United States Edition

How do you find out if a plant has been grown and patented ?

Friday, 06 Apr 12 Storms 30°C / 86°F

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I want to create my own plant for my daughter, by grafting … or other means… cross pollination? How will I be able to find out if it has/ hasn’t been done before? Where do I look? Plant patents?

? This question is currently listed as unanswered. If you think you may be able to help with this question, leave angophora a possible answer below.

Comments

  • hotwired

    hotwired wrote:

    It’s difficult to write patents and even more difficult to get them issued. Each country has it’s own patent system. Finally Europe has been consolidated, but Australia still has it’s own system. You have to do an extensive search on several. When you apply you need to list the countries in which you want coverage. I’d start my search on the US patent database, because most people filing patents select the US as one of the countries covered. I’d start a search in the USPTO database or the Australian database.

    Here’s how it works. For instance if I patented a plant in the US, and did not select coverage for China, then a Chinese firm can produce the item and sell it anywhere that you did not patent it. The value of a patent is that no one can stop you from selling worldwide. The best way to file for a patent is to apply for a “provisional” patent, which will protect you for one year during which you can refine your patent and then file the final patent. This is how I normally did it. I have 33 patent applications filed and eight of them have issued so far. It takes between two to ten years to get a patent issued.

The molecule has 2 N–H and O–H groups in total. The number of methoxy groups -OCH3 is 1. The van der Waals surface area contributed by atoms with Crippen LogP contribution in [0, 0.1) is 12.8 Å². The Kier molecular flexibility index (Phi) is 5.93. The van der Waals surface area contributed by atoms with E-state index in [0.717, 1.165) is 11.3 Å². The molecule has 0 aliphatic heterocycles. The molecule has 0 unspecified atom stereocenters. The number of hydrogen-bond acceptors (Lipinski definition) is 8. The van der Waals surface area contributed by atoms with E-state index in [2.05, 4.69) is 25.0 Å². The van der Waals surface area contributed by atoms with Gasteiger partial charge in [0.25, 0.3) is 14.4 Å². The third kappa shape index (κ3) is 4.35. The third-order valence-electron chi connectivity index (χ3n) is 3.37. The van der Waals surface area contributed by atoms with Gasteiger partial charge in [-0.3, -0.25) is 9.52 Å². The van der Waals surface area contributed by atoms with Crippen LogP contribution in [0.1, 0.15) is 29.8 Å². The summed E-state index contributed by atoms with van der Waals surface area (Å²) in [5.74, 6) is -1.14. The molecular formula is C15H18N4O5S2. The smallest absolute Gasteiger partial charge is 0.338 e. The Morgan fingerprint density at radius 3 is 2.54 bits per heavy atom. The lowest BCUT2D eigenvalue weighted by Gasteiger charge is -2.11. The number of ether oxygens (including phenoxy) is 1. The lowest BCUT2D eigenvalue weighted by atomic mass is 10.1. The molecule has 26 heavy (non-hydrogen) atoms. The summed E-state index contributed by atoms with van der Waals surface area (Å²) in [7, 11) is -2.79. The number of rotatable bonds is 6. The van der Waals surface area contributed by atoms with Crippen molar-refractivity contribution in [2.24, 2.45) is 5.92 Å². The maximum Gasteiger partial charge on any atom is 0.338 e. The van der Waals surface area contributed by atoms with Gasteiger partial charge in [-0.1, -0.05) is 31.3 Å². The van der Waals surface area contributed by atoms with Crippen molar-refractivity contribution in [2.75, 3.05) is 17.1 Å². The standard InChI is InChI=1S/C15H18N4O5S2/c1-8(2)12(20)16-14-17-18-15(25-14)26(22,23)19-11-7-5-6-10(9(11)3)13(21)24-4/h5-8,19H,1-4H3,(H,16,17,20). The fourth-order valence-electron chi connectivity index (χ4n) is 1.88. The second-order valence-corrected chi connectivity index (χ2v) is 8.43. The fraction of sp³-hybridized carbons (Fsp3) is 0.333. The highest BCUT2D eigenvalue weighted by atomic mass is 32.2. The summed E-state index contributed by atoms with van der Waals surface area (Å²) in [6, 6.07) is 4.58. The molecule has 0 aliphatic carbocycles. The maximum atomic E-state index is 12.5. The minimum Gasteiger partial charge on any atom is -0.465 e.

I’m not really sure if you can patent a grafting, because it is not reproducible. If you want coverage for a created variety of plant, I would suggest that you file for PVP coverage under the Plant Variety Protection (PVP) Act. I have never filed under the PVP, however it is a USDA protection, and I’m not sure of the process for Australia. There are treaties in place with Europe, Australia, the US, and “some” Asian countries, where the coverage would apply to any of the signatories. Here’s a link to the International version of the PVP. The International Union for the Protection of New Varieties of Plants (UPOV) is an intergovernmental organization with headquarters in Geneva (Switzerland). The UPOV database has over 575,000 registered plant varieties. I don’t envy your job of searching databases. It’s not a simple task because they don’t make it easy.

    Posted on 06 Apr 12 (over 2 years ago)

  • angophora

    angophora wrote:

    Hotwired..WOW!
    Thanks for all that info! Very detailed and much appreciated. I have only just started grafting… and it’s not something I am familair with or really want to do…. but I cant get what I want here in Australia… so (bugger it) I will TRY to create it! I’ve heard that grafting the Heuchera’s is easy…. haven’t much info, bar the web…. so don’t hold yr breath….lol!…. If I can create the plant I want I will try and place a PBR (Plant Breeder’s Rights) on it… and hopefully have a lovely plant of my own!! Again… thanks for all your effort… you seem very knowlegeable.
    Thanks!!!!! :D

    Posted on 07 Apr 12 (over 2 years ago)

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